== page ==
This was supposed to happen and it happened. What many thought would be a walk in the park for India, it got the needed shock treatment from Sri Lanka at The Oval on Thursday.
The match was always theirs to lose. More so after they posted 321/6 on the board and their bowlers and captain lost the plot as the attack looked ordinary and posed no difficulty for Sri Lanka batsmen to play their shots freely. Yes, Indian bowlers faced some harsh realities. Well, fingers might be pointed at the bowlers for not defending 300-plus against an inexperienced batting line-up, but India should also look at the way their batsmen went about business.
It might be harsh to blame the batsmen considering three of them posted fifty-plus scores and one of them — Shikhar Dhawan — even scored a century and shared 138 for the opening wicket. Rohit Sharma and MS Dhoni too made their presence felt. But all that meant nothing in the end as Sri Lanka backed by a power-packed batting performance from Kusal Mendis and Danushka Gunathilaka made mockery of the total and threw open the qualification race from Group B.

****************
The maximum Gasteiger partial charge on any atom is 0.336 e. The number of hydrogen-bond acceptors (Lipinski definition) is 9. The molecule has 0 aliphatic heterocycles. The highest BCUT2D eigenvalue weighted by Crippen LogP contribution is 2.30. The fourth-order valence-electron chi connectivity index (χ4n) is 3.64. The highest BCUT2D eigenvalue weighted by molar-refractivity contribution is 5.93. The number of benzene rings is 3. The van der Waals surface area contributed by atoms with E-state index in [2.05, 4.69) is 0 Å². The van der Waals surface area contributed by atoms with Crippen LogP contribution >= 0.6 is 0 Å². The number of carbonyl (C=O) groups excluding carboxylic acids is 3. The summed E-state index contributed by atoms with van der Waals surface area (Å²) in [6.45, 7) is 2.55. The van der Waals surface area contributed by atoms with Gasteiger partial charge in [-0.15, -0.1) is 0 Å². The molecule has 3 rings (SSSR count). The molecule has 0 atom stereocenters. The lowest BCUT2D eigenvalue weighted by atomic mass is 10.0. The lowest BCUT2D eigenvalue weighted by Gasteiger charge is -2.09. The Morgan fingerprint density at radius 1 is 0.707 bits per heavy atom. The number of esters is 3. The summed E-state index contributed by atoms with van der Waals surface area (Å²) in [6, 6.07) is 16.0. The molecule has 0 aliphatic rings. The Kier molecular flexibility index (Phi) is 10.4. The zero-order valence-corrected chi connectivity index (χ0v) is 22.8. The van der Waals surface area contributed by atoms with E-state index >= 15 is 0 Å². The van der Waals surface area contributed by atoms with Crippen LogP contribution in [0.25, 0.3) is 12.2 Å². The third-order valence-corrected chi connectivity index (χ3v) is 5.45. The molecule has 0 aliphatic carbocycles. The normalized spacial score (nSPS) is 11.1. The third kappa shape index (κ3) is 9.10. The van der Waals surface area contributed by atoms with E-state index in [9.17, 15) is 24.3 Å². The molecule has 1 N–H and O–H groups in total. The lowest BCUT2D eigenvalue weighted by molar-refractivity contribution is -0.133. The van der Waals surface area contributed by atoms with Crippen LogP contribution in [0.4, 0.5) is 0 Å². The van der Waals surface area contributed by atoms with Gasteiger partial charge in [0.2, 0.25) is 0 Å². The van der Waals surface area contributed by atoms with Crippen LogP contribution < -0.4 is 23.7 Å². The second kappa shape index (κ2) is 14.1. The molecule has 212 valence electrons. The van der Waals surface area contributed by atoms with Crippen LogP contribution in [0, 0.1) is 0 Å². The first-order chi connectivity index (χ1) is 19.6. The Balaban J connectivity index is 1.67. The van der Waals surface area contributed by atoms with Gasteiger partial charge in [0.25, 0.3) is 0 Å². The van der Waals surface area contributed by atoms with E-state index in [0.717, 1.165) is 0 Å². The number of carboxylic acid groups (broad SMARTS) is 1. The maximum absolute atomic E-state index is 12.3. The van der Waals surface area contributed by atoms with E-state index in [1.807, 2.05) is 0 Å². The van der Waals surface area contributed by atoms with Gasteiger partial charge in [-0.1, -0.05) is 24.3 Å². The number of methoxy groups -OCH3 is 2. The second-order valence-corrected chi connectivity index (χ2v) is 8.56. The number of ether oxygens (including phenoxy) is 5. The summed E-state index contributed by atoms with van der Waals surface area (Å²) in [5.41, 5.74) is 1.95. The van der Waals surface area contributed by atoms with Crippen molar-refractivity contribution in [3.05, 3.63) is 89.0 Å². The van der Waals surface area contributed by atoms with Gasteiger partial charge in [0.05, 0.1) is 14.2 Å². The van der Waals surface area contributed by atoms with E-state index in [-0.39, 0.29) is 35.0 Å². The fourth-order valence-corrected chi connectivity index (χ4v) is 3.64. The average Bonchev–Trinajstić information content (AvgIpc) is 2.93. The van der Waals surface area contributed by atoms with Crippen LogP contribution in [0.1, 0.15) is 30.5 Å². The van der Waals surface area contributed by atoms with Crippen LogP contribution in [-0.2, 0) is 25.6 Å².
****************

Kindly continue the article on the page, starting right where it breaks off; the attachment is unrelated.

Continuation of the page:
India, South Africa, Pakistan and Sri Lanka have all won a match each and are level on points. It will now come down to the last league fixtures with India needing to beat South Africa on Sunday.
After being inserted, Dhawan and Rohit gave India a strong start once again, but having laid a good platform, neither of them accelerated and left it to the middle-order to do all the work. Yes, there was a tinge of grass and moisture on the surface, but this Sri Lanka attack looked so pedestrian for most part that a side like England would have run away with the match in the first half itself. India chose a wait-and-watch ploy and scored 80 runs between overs 25-40, for the loss only two wickets.
It is a ploy that has given them success, but questions are bound to be raised, particularly at a time where totals of 350-plus have become the norm in recent times.
That they lost three wickets in the space of eight overs didn’t help matters, but with Dhawan settled at one end, he should have perhaps gone after the attack a lot earlier than he did after completing his century. Dhoni took time, but eventually upped the ante despite running out of partners at the end.
“I personally thought that we had enough on the board halfway. I think batting did really well. We obviously have to consolidate and then explode in the end, and that’s the way we always play. We’re not a side that always plays explosive cricket throughout the 50 overs. But if a side comes out and plays cricket with that kind of mindset and executes their shots so well, then you have to take your hat off sometimes and say very well played,” India captain Kohli said.